Why did the City create the Community Safety Department?

Statement from City Manager Wanda Page about the creation of the Community Safety Department:

“One of the highest priorities areas we think about, and work on daily, is how best to keep our residents safe and well. It’s no secret that there is great concern about violent crime in Durham. At the same time, there is concern about the history of policing in our country and its impact on people of color. Right now, Durham has an opportunity to lead the way and find new, equitable, and innovative approaches to keep our community safe and well.   

The creation of this department reflects our belief that responding to the safety and wellness needs of all of our residents requires more than police officers, firefighters, and paramedics. Our first responders remain absolutely necessary and crucial to our public safety services moving forward. We still need policing to help protect our community. 

But, it’s unfair to expect them to address every single issue our residents experience. For example, to expect that - on top of everything they must do - they address mental and behavioral health needs or connect residents to social services to help them through a crisis. I’d like to note that many of our officers also support exploring other ways to address 911 calls that don’t need an officer response.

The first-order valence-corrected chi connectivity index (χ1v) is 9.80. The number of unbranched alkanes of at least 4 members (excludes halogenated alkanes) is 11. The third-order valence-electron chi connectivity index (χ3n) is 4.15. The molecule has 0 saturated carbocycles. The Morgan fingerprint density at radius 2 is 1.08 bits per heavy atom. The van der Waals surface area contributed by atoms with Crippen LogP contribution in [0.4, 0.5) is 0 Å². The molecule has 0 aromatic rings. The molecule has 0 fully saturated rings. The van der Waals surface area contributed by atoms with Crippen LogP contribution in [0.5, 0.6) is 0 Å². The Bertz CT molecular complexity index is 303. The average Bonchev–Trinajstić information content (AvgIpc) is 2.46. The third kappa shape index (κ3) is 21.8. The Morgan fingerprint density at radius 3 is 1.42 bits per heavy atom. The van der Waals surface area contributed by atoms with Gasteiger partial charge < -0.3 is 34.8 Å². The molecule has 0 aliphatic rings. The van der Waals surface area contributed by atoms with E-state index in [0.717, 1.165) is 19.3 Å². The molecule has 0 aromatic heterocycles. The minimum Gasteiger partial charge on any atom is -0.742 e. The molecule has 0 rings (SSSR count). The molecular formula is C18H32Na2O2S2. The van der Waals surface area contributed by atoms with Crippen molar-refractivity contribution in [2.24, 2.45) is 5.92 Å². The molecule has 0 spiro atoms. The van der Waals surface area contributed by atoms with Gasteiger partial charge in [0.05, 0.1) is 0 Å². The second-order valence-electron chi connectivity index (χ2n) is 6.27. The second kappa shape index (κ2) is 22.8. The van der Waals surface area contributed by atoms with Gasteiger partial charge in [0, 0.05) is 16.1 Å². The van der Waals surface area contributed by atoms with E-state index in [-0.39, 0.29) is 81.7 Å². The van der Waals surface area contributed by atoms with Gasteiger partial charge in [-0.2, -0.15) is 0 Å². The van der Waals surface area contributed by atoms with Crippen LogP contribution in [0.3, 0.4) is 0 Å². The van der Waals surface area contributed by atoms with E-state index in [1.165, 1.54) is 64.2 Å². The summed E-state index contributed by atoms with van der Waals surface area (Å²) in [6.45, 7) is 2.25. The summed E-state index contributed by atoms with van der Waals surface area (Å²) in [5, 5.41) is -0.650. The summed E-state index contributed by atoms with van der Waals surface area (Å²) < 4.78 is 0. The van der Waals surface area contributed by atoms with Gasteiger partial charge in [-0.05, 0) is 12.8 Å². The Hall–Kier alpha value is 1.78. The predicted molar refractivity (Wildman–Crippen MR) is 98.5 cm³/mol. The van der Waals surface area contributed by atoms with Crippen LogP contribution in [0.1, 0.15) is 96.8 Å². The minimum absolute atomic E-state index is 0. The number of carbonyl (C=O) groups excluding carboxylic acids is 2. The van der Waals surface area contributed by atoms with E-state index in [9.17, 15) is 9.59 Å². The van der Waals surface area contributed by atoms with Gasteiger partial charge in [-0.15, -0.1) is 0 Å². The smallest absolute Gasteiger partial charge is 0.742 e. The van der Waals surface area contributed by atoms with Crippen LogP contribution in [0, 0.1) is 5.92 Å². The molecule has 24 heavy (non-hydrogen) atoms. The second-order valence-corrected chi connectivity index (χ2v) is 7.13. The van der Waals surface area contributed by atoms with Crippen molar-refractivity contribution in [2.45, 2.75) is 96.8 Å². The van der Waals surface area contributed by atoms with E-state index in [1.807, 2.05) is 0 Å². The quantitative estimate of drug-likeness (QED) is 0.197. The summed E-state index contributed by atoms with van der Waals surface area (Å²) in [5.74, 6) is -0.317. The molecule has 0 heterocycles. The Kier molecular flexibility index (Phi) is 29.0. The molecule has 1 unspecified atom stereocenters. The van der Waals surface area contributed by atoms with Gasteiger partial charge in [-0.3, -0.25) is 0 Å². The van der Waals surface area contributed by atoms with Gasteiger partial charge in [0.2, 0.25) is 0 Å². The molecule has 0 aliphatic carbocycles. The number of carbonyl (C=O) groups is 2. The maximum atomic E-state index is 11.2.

Meeting these sorts of diverse needs requires that we broaden our imagination of what public safety and first responders look like in Durham. I believe, as does the City Council, that creating this department is an important first step in that journey.”

Show All Answers

1. Why is the City starting with “pilots”?
2. What is Crisis Call Diversion (CCD)?
3. What is a Community Response Team (CRT)?
4. What is a Care Navigator (CN)?
5. Where do these 3 pilots operate?
6. Why don’t all 3 pilots operate citywide? Will they ever?
7. How did you select the pilot service area and why use police beats?
8. What are the hours of operation for each pilot?
9. Why don’t pilots operate 24/7? Will they ever?
10. How did you select the hours of operation?
11. Will these new responses slow down 9-1-1 in sending a response as call takers have to learn about the new responses?
12. How are you going to keep unarmed responders safe?
13. Can I request one of these responses?
14. Is there a number other than 9-1-1 to request these services?
15. Why do I have to go through 9-1-1 to get an unarmed response?
16. What kinds of personnel are staffing these pilots, and what kinds of training have they had prior to starting with DCSD?
17. What kinds of additional training will DCSD staff have prior to responding to calls for service?
18. What kinds of calls for service are eligible for these pilots and how did you select them?
19. How are these pilots being evaluated?
20. How can I follow the progress of these pilots?
21. How did you develop these pilot plans? Who did DCSD work with to plan?
22. Why did the City create the Community Safety Department?